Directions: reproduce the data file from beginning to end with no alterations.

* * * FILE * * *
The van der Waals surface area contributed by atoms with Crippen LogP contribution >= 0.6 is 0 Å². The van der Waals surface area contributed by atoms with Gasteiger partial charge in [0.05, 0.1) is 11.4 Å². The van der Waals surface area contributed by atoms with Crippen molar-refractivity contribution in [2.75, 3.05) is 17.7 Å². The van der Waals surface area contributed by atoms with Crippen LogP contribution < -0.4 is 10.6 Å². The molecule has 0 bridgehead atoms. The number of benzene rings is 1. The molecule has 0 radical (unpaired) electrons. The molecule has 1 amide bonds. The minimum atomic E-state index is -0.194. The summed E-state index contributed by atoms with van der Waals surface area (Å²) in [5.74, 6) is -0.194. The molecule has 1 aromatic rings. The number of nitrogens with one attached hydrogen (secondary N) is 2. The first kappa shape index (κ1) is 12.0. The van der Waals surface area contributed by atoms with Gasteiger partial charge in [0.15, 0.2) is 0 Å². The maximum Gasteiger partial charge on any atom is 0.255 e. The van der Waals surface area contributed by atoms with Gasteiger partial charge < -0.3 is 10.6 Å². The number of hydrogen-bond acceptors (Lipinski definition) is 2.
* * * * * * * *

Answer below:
The van der Waals surface area contributed by atoms with Crippen LogP contribution >= 0.6 is 0 Å². The van der Waals surface area contributed by atoms with Gasteiger partial charge in [0.05, 0.1) is 11.4 Å². The van der Waals surface area contributed by atoms with Crippen molar-refractivity contribution in [2.75, 3.05) is 17.7 Å². The van der Waals surface area contributed by atoms with Crippen LogP contribution < -0.4 is 10.6 Å². The molecule has 0 bridgehead atoms. The number of benzene rings is 1. The molecule has 0 radical (unpaired) electrons. The molecule has 1 amide bonds. The minimum atomic E-state index is -0.194. The summed E-state index contributed by atoms with van der Waals surface area (Å²) in [5.74, 6) is -0.194. The molecule has 1 aromatic rings. The number of nitrogens with one attached hydrogen (secondary N) is 2. The first kappa shape index (κ1) is 12.0. The van der Waals surface area contributed by atoms with Gasteiger partial charge in [0.15, 0.2) is 0 Å². The maximum Gasteiger partial charge on any atom is 0.255 e. The van der Waals surface area contributed by atoms with Gasteiger partial charge < -0.3 is 10.6 Å². The number of hydrogen-bond acceptors (Lipinski definition) is 2.